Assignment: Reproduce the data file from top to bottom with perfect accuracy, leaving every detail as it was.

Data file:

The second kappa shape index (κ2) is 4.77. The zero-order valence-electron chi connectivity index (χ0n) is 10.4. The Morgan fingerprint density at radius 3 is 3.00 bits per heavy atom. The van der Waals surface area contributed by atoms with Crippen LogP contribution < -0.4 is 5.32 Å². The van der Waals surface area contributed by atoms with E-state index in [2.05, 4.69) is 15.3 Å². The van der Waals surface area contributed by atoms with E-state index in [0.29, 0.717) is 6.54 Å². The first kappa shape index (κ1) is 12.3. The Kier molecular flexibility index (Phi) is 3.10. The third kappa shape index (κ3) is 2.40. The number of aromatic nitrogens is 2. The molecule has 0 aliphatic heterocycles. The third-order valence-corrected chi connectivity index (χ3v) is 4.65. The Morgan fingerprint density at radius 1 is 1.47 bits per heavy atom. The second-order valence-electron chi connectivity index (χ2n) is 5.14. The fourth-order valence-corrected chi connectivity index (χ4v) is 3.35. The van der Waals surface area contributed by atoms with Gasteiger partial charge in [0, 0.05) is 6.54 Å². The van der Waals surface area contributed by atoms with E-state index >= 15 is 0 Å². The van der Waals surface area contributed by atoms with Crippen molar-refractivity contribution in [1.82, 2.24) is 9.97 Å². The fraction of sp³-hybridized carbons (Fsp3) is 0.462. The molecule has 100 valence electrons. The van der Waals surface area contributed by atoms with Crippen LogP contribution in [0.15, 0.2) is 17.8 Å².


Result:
The second kappa shape index (κ2) is 4.77. The zero-order valence-electron chi connectivity index (χ0n) is 10.4. The Morgan fingerprint density at radius 3 is 3.00 bits per heavy atom. The van der Waals surface area contributed by atoms with Crippen LogP contribution < -0.4 is 5.32 Å². The van der Waals surface area contributed by atoms with E-state index in [2.05, 4.69) is 15.3 Å². The van der Waals surface area contributed by atoms with E-state index in [0.29, 0.717) is 6.54 Å². The first kappa shape index (κ1) is 12.3. The Kier molecular flexibility index (Phi) is 3.10. The third kappa shape index (κ3) is 2.40. The number of aromatic nitrogens is 2. The molecule has 0 aliphatic heterocycles. The third-order valence-corrected chi connectivity index (χ3v) is 4.65. The Morgan fingerprint density at radius 1 is 1.47 bits per heavy atom. The second-order valence-electron chi connectivity index (χ2n) is 5.14. The fourth-order valence-corrected chi connectivity index (χ4v) is 3.35. The van der Waals surface area contributed by atoms with Gasteiger partial charge in [0, 0.05) is 6.54 Å². The van der Waals surface area contributed by atoms with E-state index >= 15 is 0 Å². The van der Waals surface area contributed by atoms with Crippen molar-refractivity contribution in [1.82, 2.24) is 9.97 Å². The fraction of sp³-hybridized carbons (Fsp3) is 0.462. The molecule has 100 valence electrons. The van der Waals surface area contributed by atoms with Crippen LogP contribution in [0.15, 0.2) is 17.8 Å².